The Australian team were fastest in the 25-kilometre team time-trial around Nice and that was enough to put former Team Sky rider Simon Gerrans into the overall lead.
Their time of 25 minutes 56 seconds was just one second faster than Mark Cavendish’s Omega Pharma-Quick Step squad and three seconds better than Team Sky, who will both wonder if they might have won were it not for some key injuries resulting from that opening day carnage.
For Omega Pharma-Quick Step, the world team time trial champions, individual world time trial champion Tony Martin put in a fine ride considering the catalogue of injuries he suffered in Bastia.
Even so, Orica were the ones celebrating as they doubled up 24 hours after winning their first ever Tour de France stage, through Gerrans.
And there was nothing lucky about their win as they recorded an average speed of 57.8 kilometres per hour, the fastest ever team time trial in any of cycling’s Grand Tours.
“We’re thrilled to have won the stage,” Gerrans said. “It’s a fantastic feeling to win with the whole team. To take the yellow jersey as well is a massive bonus.”
Meanwhile, Irish riders Nicolas Roche (Team Saxo-Tinkoff) and Dan Martin (Garmin-SHARP) both moved up the overall General Classification with Roche now in ninth overall after his team clocked the fourth fastest time while Martin’s team were sixth fastest and he is now 19th overall.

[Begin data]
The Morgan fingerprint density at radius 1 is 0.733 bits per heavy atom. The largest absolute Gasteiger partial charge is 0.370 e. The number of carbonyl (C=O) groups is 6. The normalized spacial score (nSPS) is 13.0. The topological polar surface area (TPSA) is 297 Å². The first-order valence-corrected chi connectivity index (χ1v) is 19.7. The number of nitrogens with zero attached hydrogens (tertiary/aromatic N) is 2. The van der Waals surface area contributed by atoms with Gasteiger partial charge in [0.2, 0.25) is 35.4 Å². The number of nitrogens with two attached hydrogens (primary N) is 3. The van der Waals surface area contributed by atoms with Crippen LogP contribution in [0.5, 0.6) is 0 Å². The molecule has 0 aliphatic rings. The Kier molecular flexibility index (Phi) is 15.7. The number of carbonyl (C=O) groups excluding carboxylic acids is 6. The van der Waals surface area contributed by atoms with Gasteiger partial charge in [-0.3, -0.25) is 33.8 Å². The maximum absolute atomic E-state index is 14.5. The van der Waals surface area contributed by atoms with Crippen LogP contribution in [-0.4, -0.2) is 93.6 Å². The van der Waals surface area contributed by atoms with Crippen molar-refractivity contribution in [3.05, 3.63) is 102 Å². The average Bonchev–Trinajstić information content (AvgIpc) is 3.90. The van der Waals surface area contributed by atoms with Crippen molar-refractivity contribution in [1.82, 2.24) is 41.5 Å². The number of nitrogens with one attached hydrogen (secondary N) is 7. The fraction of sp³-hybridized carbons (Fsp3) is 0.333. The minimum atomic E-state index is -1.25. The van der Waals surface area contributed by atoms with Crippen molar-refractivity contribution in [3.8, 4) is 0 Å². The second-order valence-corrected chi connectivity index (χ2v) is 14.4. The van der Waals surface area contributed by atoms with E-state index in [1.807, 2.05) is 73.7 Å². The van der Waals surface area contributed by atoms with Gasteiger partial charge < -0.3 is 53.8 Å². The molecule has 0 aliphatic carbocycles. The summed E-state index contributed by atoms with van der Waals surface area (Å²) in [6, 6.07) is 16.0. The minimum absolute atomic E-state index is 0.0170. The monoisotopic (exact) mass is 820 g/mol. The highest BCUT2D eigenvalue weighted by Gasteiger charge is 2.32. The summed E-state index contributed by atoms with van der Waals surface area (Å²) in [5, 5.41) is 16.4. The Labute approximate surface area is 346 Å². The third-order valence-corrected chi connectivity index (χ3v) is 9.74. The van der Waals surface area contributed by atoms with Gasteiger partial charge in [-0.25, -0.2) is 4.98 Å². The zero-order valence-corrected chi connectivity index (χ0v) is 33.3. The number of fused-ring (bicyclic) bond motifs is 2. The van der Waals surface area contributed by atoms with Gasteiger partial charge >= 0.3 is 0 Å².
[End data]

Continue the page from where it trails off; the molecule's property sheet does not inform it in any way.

The duo are nine and 17 seconds down on new race leader Gerrans.
Roche will rue not winning the stage because had he done so, he’d have become the first Irishman since his father (over two decades ago) to wear the yellow jersey.
However this team fell eight seconds shy, instead contenting themselves with keeping Chris Froome’s main rival, Alberto Contador, in touch.
Similarly, Martin’s team will regret their performance as, had they won the stage, they’d have had team member David Millar in the yellow jersey but from Martin’s point of view, it was perhaps a blessing in disguise as he’d have been then expected to support Millar to protect the race lead, thus using valuable energy.
Today’s fifth stage takes the riders 228 kilometres from Cagnes-sur-mer to Marseille and though there are four climbs punctuating the journey, they are not hard climbs and should see the sprinters contest it at the finish.
Meanwhile, first year junior, Mark Downey (NRPT-Standard Life) won the opening time trial stage of the Junior Tour of Ireland in Co Clare last night.
He beat Dylan Foley and Eddie Dunbar – both riding with the Irish team.